World Turtle Day
Written by Editor on 23rd May 2022
In some of the stories we’ve heard about these creatures, they’re described as being slow and plodding, and they’re also occasionally obsessed with pizza, ninjitsu, and news reporters.
We are, of course, talking about Turtles!
World Turtle’s Day has been celebrated on May 23rd every year since 1990. This celebration aims to bring awareness and enlighten people on the importance of Turtles and Tortoises. Well, the first thing to know is that Turtles and Tortoises are not the same things, though this day is dedicated to celebrating and protecting both.
Although they both belong to the same family, turtles spend their time near or in the water while tortoises are primarily land creatures. Both turtles and tortoises are creatures who play tremendous roles in their respective ecosystems. Whether digging holes that are habitable for other creatures or cleaning up dead fish from beaches, there are more than enough reasons to ensure their protection.
There are many causes for the decline in species including climate change, habitat destruction, disease, and of course poaching for their meat and shells. There is also smuggling for the cruel pet trade and live exotic food markets domestically and internationally.
World Turtle Day was founded by the American Tortoise Rescue (ATR), a non-profit organization committed to the protection of all turtles and tortoises alike. In 2002, the rescue announced World Turtle Day to fall on May 23rd annually. Since then, today has been an opportunity for people to celebrate turtles as well as mobilize efforts in protecting them and their habitats globally. Susan Tellem and Marshall Thompson are the founders of the American Tortoise Rescue. They’re renowned advocates of the humane treatment of all animals, including reptiles. Since 1990, ATR has given a home to over 4,000 tortoises and turtles. They’ve been able to assist their local law enforcement in guarding natural habitat and have proven themselves as a useful source of information when handling sick, neglected and abandoned turtles.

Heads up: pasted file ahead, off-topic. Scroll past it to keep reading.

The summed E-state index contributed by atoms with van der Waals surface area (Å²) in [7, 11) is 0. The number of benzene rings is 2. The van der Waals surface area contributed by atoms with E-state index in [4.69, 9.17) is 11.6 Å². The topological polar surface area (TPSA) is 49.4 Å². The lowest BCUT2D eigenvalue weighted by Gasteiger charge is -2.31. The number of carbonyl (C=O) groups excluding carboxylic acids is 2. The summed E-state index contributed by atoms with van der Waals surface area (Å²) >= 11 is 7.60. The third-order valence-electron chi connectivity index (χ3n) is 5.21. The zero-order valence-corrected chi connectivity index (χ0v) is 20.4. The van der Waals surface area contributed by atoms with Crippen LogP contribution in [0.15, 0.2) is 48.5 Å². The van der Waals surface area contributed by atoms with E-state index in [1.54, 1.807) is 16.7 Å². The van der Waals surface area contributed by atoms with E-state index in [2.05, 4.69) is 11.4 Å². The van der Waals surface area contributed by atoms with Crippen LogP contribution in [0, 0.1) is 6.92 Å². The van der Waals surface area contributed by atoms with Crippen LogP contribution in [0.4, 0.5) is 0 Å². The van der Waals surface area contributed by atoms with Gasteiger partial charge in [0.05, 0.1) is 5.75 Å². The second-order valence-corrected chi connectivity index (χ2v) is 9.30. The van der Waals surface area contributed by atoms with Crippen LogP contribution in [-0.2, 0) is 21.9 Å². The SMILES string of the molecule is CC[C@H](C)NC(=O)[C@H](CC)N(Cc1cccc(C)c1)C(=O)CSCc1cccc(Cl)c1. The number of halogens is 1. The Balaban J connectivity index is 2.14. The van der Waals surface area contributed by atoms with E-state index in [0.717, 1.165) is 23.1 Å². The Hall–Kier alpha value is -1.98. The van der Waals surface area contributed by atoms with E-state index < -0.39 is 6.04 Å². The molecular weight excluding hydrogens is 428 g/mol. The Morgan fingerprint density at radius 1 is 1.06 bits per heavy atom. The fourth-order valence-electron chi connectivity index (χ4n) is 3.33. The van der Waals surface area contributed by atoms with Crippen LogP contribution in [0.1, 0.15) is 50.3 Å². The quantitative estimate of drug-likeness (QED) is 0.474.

How to celebrate World Turtle Day?
One of the best ways to celebrate this day is to do something for this species. Many studies say that 70% of all turtle species are facing extinction due to global warming. Marine Conservation Society Seychelles (MCSS), Nature Seychelles, and Seychelles island foundation (SIF), always welcome a helping hand from tourists and public members for volunteering and organising a beach clean up events. This day is a good day to donate money or time to turtle preservation or other such rescue projects and organisations. People can also raise awareness regarding the plight of turtles all over the world by using the hashtag #WorldTurtleDay on various social media platforms. In many countries including Seychelles, it is illegal to own sea turtles and are only allowed to have tortoises under the protection act of Census. Regardless of the illegality many still partake in the trading of their meat. That is why it is important to report any of these activities if witnessed.
Things to keep in mind during nesting season – Please don’t walk down the beach with flashlights. If you live or are staying ocean-side, keep the lights off or the shades drawn. When baby sea turtles hatch at night, they follow the brightest light source (the moon) out to the ocean. If there are brighter, artificial lights, the babies will follow these instead and go the wrong way. Do not shine a flashlight in a sea turtle’s face, or use flash photography: it can scare the females and cause them to stop laying their eggs. If you happen upon a turtle making her nest, remain a safe distance away and be a stealthy voyeur. Please don’t spook the turtles. Don’t touch the sea turtle eggs if you find a nest. Don’t disturb the turtle tracks, because it can be useful information to researchers.
The hawksbill turtle is critically endangered. This species is known to live in the western Indian Ocean. Seychelles’ Cousin Island Special Reserve is the largest breeding site for these animals. It also has a long-running monitoring program that dates back to 1971. Both international and local laws protect these animals from persecution and harm.